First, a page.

bill.norton at gmail.com
Tue Dec 22 23:13:13 UTC 2015
Hi Reza -
When researching the costs of peering you should perhaps categorize into the most popular forms of peering.
Public (many-to-many) peering solutions vs. private (one-to-one)
There are of course many opinions on the merits of public peering vs. private peering, economically, technically, and strategically, but the unit cost per bit varies in both cases based on how much traffic is exchanged. The unit cost is the cost of peering divided by the amount of traffic peered, giving us a measure in $/Mbps. Network operators often compare this against the unit cost of transit, and make their decisions based primarily on cost. Generally I have seen content and cloud companies care more about the end-user experience and less about the cost of delivering the bits. To them peering directly provides better connectivity, so even if it costs more that Internet Transit it is often strategic to do so to improve the end-user experience. We now have data to back this improved end-user experience.
And then consider that one can remove the capital costs and reduce the opex for public and private peering through a technique called remote peering (aka ‘tethering’) into the well populated IXPs.
Here we can remove the cost of the routers (amortized to thousands per month typically), opex for powered colocation (maybe thousands per month) and deployment costs. The transport cost remains. One write up I did in The Internet Peering Playbook showed that remote peering into an IXP can be had for about the cost of the transport alone. I also collected the religious arguments from the field highlighting the arguments for and against remote peering. This can be found in the book as well as in this blog:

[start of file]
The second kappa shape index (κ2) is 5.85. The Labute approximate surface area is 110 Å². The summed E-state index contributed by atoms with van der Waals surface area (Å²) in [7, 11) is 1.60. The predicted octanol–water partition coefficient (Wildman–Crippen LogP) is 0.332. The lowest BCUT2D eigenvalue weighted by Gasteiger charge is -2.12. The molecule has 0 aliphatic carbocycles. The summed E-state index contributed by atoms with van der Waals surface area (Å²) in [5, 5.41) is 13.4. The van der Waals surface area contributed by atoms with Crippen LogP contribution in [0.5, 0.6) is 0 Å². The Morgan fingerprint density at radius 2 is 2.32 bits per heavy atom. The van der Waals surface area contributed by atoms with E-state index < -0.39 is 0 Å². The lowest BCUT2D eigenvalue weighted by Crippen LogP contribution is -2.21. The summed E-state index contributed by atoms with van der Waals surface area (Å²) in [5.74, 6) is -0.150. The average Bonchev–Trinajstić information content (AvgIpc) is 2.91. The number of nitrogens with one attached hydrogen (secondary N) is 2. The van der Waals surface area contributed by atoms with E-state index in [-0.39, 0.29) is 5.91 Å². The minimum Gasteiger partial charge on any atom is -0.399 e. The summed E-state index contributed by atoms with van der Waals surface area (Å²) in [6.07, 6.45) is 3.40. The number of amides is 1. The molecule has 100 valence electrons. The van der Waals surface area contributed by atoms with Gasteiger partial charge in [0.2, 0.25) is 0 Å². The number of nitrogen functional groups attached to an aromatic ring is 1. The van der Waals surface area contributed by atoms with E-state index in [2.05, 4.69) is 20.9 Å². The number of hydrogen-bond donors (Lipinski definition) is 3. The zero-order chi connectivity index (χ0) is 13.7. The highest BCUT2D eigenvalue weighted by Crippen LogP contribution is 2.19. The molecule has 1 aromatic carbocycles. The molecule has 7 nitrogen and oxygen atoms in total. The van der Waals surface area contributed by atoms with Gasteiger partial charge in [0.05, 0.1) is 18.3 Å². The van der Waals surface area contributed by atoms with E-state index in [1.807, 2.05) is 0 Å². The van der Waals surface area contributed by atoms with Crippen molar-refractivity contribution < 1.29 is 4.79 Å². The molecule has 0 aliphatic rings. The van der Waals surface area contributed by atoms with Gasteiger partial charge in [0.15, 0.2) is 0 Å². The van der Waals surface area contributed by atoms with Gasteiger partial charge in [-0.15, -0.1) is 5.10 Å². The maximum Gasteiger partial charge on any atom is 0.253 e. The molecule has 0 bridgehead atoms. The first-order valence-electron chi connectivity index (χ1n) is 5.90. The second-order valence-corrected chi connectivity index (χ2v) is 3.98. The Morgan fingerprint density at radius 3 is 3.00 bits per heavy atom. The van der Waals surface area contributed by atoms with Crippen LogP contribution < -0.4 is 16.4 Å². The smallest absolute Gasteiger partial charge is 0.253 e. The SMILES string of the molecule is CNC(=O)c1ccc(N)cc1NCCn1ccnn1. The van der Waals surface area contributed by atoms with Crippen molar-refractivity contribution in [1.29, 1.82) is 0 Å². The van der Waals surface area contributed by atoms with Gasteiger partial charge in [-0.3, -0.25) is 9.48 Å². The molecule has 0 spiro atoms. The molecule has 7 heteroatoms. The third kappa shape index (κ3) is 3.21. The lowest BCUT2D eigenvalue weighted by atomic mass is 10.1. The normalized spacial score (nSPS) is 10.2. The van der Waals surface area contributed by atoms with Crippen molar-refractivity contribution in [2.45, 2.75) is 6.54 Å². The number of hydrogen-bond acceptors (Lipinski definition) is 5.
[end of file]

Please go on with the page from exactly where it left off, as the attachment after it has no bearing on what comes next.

I hope this helps -
> On Dec 22, 2015, at 11:11 AM, Reza Motamedi <motamedi at cs.uoregon.edu> wrote:
> Thanks guys for the replies.
> I wanted to clarify two things in my questions. First by peering I did not
> necessarily mean "settlement free" interconnection. I meant any inter-AS
> connection. My understanding is that in addition to the cost of transit
> that should be paid to the transit provider, there also exists the cost of
> the xconnect that is charged by the colocation provider. Secondly, my
> question was more about the expenses, as opposed to the technical
> costs/benefits. I have browsed through the "Peering Playbook", but I think
> its more about providing a case "settlement free" peering.
> Best Regards
> Reza Motamedi (R.M)
> Graduate Research Fellow
> Oregon Network Research Group
> Computer and Information Science
> University of Oregon
> On Tue, Dec 22, 2015 at 9:33 AM, James Bensley <jwbensley at gmail.com> wrote:
>> On 22 December 2015 at 16:44, Reza Motamedi <motamedi at cs.uoregon.edu>
>>> I think there is no single answer as different businesses may have
>>> different pricing models. I hope the discussion can help me understand
>>> whole ecosystem a little bit better.
>> Hi Reza,
>> I have a list of example items that need to be costed in below, it is
>> by no means a definitive list though:
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